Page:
In a world slowly trying to emerge from the threat of COVID-19 transmission, the uptake of effective vaccinations means that companies across the globe are attempting to coax their employees back into their offices. Undoubtedly, it is a natural reaction from companies who have likely been paying thousands upon thousands of dollars for office space that has remained unused since early 2020.

Many employees, on the other hand, are a little less keen to get moving back to the office. Having demonstrated a capability to work from home for over a year, there is some reluctance amongst the workforce to begin commuting again.

There is little doubt that throwing employees straight back into a full-time office routine would be careless in terms of psychological wellbeing. People are now used to the comforts of their home office set-up, and are cautious about mixing with hundreds of people in an office again.

Do employees want to return to the office?

A senior HR director has discussed how employees at their company can be split into three distinct groups:

  • Ones that are excited to get back to the office ASAP and cannot wait to chat to people in person
  • Ones that wouldn’t mind going back to the office but are not in any rush
  • Ones that would prefer to continue working from home forever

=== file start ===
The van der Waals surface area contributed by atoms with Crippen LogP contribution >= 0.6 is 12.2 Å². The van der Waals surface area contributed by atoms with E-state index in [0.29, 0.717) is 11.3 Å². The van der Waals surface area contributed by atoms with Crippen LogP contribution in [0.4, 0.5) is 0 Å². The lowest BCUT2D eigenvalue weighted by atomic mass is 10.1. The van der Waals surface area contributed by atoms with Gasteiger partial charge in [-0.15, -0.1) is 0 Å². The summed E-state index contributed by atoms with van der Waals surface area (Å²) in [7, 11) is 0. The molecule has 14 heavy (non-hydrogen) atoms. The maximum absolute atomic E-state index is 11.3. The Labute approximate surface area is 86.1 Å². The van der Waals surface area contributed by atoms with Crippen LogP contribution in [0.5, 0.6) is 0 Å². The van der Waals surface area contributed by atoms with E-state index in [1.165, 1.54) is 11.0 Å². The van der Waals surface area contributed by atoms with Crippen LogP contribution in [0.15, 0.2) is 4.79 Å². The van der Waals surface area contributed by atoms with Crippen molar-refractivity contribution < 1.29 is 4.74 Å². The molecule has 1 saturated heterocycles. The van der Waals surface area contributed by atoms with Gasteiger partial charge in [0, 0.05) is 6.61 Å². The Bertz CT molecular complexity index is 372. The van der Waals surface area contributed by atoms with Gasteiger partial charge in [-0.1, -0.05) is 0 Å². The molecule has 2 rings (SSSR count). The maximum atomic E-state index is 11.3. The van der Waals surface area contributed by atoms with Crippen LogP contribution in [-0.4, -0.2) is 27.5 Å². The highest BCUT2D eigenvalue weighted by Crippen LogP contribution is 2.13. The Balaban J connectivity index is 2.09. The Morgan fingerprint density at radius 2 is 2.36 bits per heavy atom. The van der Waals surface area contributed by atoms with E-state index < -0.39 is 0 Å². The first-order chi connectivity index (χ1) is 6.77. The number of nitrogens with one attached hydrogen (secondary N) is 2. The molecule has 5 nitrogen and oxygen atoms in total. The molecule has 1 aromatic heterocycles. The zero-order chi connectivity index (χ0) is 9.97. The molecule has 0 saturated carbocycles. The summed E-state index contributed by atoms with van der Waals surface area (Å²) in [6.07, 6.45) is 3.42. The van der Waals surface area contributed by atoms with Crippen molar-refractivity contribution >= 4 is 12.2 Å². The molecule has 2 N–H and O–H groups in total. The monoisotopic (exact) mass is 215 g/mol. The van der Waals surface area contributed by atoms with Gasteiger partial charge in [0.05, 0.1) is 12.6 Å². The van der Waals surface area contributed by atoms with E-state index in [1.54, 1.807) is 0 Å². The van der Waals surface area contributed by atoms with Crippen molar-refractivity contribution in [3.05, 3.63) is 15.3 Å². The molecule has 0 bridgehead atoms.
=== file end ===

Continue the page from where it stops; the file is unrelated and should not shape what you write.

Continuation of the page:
As might be expected, the first category is home to more extroverts, while introverts tend to fall into the group of people that are unwilling to return to the office.

During this period, companies with the most empathetic managers will do a better job of pleasing employees that fall into all of the groups above. Managers will need to be careful not to make members of one group feel ignored, and flexibility about returning to the office may be necessary.

How can employees be encouraged to return to the office?

At tech companies like Contentful, all 550 employees are offered the chance to work from home during the majority of the time. They will be required to come into the office occasionally to enhance teamwork and keep a sense of unity within the team.

This ‘hybrid work model’, with shorter work weeks in the office, is going to be a popular solution with companies who want to address the desires of all their employees. One key to encourage office return is to not force a 5-day office work week on employees straight away.

Sometimes, a hybrid solution might not even be enough to keep all employees happy. In a letter addressed to Apple CEO Tim Cook, employees of the company voiced their concern over whether they could truly contribute their most and be a part of Apple if their colleagues’ appearances in the office are unpredictable.

It is going to be a delicate balance for many employers to encourage their employees to return to the office. A financial incentive might not even be enough for many people, as some have said that they would reject a $30,000 pay rise to return to the office.

To truly help employees feel they want to return to the office, it is going to take a deeper appreciation of work/life balance and cultivating a healthy office environment. Simply offering monetary incentives will not swing many workers who are so used to working from home.

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